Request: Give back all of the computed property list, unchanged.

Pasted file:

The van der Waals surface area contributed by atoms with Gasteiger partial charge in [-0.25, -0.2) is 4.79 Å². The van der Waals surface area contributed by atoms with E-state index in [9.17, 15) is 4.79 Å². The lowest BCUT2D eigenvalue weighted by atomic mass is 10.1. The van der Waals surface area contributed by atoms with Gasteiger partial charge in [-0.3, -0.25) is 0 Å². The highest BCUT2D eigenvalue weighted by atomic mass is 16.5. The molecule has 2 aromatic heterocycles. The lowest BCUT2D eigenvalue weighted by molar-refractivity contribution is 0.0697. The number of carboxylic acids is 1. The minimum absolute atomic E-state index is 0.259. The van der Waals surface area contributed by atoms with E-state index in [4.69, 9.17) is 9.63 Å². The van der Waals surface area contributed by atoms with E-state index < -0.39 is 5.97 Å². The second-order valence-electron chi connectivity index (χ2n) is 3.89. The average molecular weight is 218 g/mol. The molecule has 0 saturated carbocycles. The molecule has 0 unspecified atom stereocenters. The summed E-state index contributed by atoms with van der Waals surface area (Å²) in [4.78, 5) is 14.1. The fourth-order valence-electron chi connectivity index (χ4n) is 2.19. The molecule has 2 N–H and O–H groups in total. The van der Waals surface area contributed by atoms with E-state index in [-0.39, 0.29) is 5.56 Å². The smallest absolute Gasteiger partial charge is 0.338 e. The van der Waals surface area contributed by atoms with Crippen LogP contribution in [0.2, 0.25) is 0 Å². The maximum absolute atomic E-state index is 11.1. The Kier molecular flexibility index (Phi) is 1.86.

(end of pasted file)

The van der Waals surface area contributed by atoms with Gasteiger partial charge in [-0.25, -0.2) is 4.79 Å². The van der Waals surface area contributed by atoms with E-state index in [9.17, 15) is 4.79 Å². The lowest BCUT2D eigenvalue weighted by atomic mass is 10.1. The van der Waals surface area contributed by atoms with Gasteiger partial charge in [-0.3, -0.25) is 0 Å². The highest BCUT2D eigenvalue weighted by atomic mass is 16.5. The molecule has 2 aromatic heterocycles. The lowest BCUT2D eigenvalue weighted by molar-refractivity contribution is 0.0697. The number of carboxylic acids is 1. The minimum absolute atomic E-state index is 0.259. The van der Waals surface area contributed by atoms with E-state index in [4.69, 9.17) is 9.63 Å². The van der Waals surface area contributed by atoms with E-state index < -0.39 is 5.97 Å². The second-order valence-electron chi connectivity index (χ2n) is 3.89. The average molecular weight is 218 g/mol. The molecule has 0 saturated carbocycles. The molecule has 0 unspecified atom stereocenters. The summed E-state index contributed by atoms with van der Waals surface area (Å²) in [4.78, 5) is 14.1. The fourth-order valence-electron chi connectivity index (χ4n) is 2.19. The molecule has 2 N–H and O–H groups in total. The van der Waals surface area contributed by atoms with E-state index in [-0.39, 0.29) is 5.56 Å². The smallest absolute Gasteiger partial charge is 0.338 e. The van der Waals surface area contributed by atoms with Crippen LogP contribution in [0.2, 0.25) is 0 Å². The maximum absolute atomic E-state index is 11.1. The Kier molecular flexibility index (Phi) is 1.86.